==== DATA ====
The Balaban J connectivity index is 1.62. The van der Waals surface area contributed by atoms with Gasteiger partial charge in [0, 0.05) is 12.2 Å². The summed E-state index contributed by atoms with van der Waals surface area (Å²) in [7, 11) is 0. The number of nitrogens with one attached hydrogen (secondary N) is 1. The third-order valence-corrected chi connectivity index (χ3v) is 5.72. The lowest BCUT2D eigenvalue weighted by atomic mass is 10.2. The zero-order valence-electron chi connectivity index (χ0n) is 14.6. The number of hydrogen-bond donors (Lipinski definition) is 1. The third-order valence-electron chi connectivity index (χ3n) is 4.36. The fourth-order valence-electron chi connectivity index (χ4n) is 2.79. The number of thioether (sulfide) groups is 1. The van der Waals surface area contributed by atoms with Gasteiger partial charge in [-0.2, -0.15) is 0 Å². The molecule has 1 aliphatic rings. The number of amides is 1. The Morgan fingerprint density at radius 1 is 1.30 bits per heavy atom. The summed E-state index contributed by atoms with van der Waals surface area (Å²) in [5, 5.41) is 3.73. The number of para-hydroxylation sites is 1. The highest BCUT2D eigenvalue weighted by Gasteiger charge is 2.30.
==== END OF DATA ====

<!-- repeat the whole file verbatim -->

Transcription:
The Balaban J connectivity index is 1.62. The van der Waals surface area contributed by atoms with Gasteiger partial charge in [0, 0.05) is 12.2 Å². The summed E-state index contributed by atoms with van der Waals surface area (Å²) in [7, 11) is 0. The number of nitrogens with one attached hydrogen (secondary N) is 1. The third-order valence-corrected chi connectivity index (χ3v) is 5.72. The lowest BCUT2D eigenvalue weighted by atomic mass is 10.2. The zero-order valence-electron chi connectivity index (χ0n) is 14.6. The number of hydrogen-bond donors (Lipinski definition) is 1. The third-order valence-electron chi connectivity index (χ3n) is 4.36. The fourth-order valence-electron chi connectivity index (χ4n) is 2.79. The number of thioether (sulfide) groups is 1. The van der Waals surface area contributed by atoms with Gasteiger partial charge in [-0.2, -0.15) is 0 Å². The molecule has 1 aliphatic rings. The number of amides is 1. The Morgan fingerprint density at radius 1 is 1.30 bits per heavy atom. The summed E-state index contributed by atoms with van der Waals surface area (Å²) in [5, 5.41) is 3.73. The number of para-hydroxylation sites is 1. The highest BCUT2D eigenvalue weighted by Gasteiger charge is 2.30.